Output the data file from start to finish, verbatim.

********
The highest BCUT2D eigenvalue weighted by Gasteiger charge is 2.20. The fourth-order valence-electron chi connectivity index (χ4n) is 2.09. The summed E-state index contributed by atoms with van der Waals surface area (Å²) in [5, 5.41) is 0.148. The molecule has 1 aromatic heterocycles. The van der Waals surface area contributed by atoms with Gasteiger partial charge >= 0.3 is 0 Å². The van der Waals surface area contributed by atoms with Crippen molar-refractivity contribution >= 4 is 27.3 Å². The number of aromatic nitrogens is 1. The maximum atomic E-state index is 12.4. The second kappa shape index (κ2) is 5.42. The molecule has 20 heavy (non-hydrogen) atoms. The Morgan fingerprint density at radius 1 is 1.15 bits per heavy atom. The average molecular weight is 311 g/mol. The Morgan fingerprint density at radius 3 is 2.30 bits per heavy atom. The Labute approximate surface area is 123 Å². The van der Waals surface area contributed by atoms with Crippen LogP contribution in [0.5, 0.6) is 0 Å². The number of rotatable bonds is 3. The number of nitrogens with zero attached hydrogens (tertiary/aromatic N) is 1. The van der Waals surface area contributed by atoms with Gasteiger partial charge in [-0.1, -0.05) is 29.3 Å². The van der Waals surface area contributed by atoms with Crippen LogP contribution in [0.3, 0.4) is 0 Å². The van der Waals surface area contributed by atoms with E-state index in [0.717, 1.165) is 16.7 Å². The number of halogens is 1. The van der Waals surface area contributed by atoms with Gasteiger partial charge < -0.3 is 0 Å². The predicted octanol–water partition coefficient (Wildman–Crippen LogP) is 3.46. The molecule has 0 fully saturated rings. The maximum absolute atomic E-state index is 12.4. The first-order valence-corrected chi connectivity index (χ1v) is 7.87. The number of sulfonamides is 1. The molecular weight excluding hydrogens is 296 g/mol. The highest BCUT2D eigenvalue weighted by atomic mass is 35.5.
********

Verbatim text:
The highest BCUT2D eigenvalue weighted by Gasteiger charge is 2.20. The fourth-order valence-electron chi connectivity index (χ4n) is 2.09. The summed E-state index contributed by atoms with van der Waals surface area (Å²) in [5, 5.41) is 0.148. The molecule has 1 aromatic heterocycles. The van der Waals surface area contributed by atoms with Gasteiger partial charge >= 0.3 is 0 Å². The van der Waals surface area contributed by atoms with Crippen molar-refractivity contribution >= 4 is 27.3 Å². The number of aromatic nitrogens is 1. The maximum atomic E-state index is 12.4. The second kappa shape index (κ2) is 5.42. The molecule has 20 heavy (non-hydrogen) atoms. The Morgan fingerprint density at radius 1 is 1.15 bits per heavy atom. The average molecular weight is 311 g/mol. The Morgan fingerprint density at radius 3 is 2.30 bits per heavy atom. The Labute approximate surface area is 123 Å². The van der Waals surface area contributed by atoms with Crippen LogP contribution in [0.5, 0.6) is 0 Å². The number of rotatable bonds is 3. The number of nitrogens with zero attached hydrogens (tertiary/aromatic N) is 1. The van der Waals surface area contributed by atoms with Gasteiger partial charge in [-0.1, -0.05) is 29.3 Å². The van der Waals surface area contributed by atoms with Crippen LogP contribution in [0.3, 0.4) is 0 Å². The van der Waals surface area contributed by atoms with E-state index in [0.717, 1.165) is 16.7 Å². The number of halogens is 1. The van der Waals surface area contributed by atoms with Gasteiger partial charge < -0.3 is 0 Å². The predicted octanol–water partition coefficient (Wildman–Crippen LogP) is 3.46. The molecule has 0 fully saturated rings. The maximum absolute atomic E-state index is 12.4. The first-order valence-corrected chi connectivity index (χ1v) is 7.87. The number of sulfonamides is 1. The molecular weight excluding hydrogens is 296 g/mol. The highest BCUT2D eigenvalue weighted by atomic mass is 35.5.